Just a short few days after the ban system was added to League of Legend's All Random All Mid (ARAM) map, Riot Games has removed it in the latest patch (9.8) update. The ban system was put into place when every single game consistently included the most overpowered of champions. Fiddlesticks' silencing crows that bounced from champ to champ seemingly showed up in every match-up, along with Sona's nonstop heals, and Ziggs' endless bomb poke. And the potential for more "random" games had the LoL community singing it's praises. Fans of the ban system definitely seemed to be in the majority on messages boards on Reddit and Facebook. One subreddit poll even claimed that 72% of the 37,000 polled voted yes when asked if they preferred the bans in ARAM, calling it a huge improvement.
So what is behind the sudden reverse? While Riot Games may occasionally explain their decision-making behind the scenes, users are demanding an answer for this one, especially when it was such a popular update. Some theories suggest that users themselves are to blame for the reversal, with their common usage of stacked accounts with ARAM favorite champions. Owning a secondary account with only the strongest champions is surpisingly more common than you would think. This could counteract Riot Games' (possibly misguided) attempt at improving the chance for a truly random game. On this side of the issue, we have users like Treeidot lamenting on League of Legends messages boards about the ban system itself. These players "didn't fall in love with ARAM to be limited in [their] champs of play." They feel strongly that the short-lived system was not necessary in the first place. Being able to play with their strongest players on a regular basis is a huge motivation in choosing this particular map.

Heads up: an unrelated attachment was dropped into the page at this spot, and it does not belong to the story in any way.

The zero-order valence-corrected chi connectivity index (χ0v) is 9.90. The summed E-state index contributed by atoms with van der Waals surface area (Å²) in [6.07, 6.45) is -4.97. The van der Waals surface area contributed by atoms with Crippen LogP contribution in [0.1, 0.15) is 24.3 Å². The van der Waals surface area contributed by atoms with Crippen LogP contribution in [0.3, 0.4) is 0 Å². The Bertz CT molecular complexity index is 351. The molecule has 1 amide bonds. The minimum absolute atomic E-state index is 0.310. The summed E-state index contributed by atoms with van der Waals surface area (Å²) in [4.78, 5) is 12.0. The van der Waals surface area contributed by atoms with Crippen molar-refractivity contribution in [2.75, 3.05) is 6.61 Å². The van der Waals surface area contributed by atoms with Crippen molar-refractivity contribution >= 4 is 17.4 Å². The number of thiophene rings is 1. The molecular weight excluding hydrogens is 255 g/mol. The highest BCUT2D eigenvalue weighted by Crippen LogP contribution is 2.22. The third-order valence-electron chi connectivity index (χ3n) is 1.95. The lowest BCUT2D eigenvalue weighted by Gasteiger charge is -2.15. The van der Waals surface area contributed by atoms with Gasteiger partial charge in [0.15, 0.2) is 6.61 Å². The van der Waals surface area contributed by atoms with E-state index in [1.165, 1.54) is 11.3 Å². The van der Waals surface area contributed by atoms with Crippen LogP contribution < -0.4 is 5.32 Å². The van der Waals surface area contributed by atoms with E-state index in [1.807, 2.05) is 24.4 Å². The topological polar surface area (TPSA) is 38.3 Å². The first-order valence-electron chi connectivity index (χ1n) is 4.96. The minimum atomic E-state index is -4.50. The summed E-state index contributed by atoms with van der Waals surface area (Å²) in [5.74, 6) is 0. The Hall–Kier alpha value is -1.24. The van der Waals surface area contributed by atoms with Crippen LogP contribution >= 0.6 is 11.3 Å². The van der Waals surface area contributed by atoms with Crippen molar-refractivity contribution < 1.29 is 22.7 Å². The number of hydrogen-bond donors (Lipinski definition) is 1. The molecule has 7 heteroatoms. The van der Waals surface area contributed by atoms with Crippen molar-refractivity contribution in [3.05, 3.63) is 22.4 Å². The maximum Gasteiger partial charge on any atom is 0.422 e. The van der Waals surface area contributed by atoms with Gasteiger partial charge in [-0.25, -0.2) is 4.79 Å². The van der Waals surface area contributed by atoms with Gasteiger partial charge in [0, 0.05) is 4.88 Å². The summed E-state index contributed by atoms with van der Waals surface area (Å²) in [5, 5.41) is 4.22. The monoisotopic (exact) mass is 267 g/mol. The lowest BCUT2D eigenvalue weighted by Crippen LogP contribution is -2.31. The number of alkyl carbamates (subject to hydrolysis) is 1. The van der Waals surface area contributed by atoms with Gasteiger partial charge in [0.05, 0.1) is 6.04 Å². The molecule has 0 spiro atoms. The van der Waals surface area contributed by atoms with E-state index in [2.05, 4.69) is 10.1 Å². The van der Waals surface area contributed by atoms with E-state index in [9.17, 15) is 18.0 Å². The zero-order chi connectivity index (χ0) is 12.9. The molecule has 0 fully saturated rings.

Regardless of the reasoning behind it, the majority of users that are not happy about losing what they felt improved game play. It is an impossible task to make everyone happy, but Riot may be wishing they had banned the entire concept all along.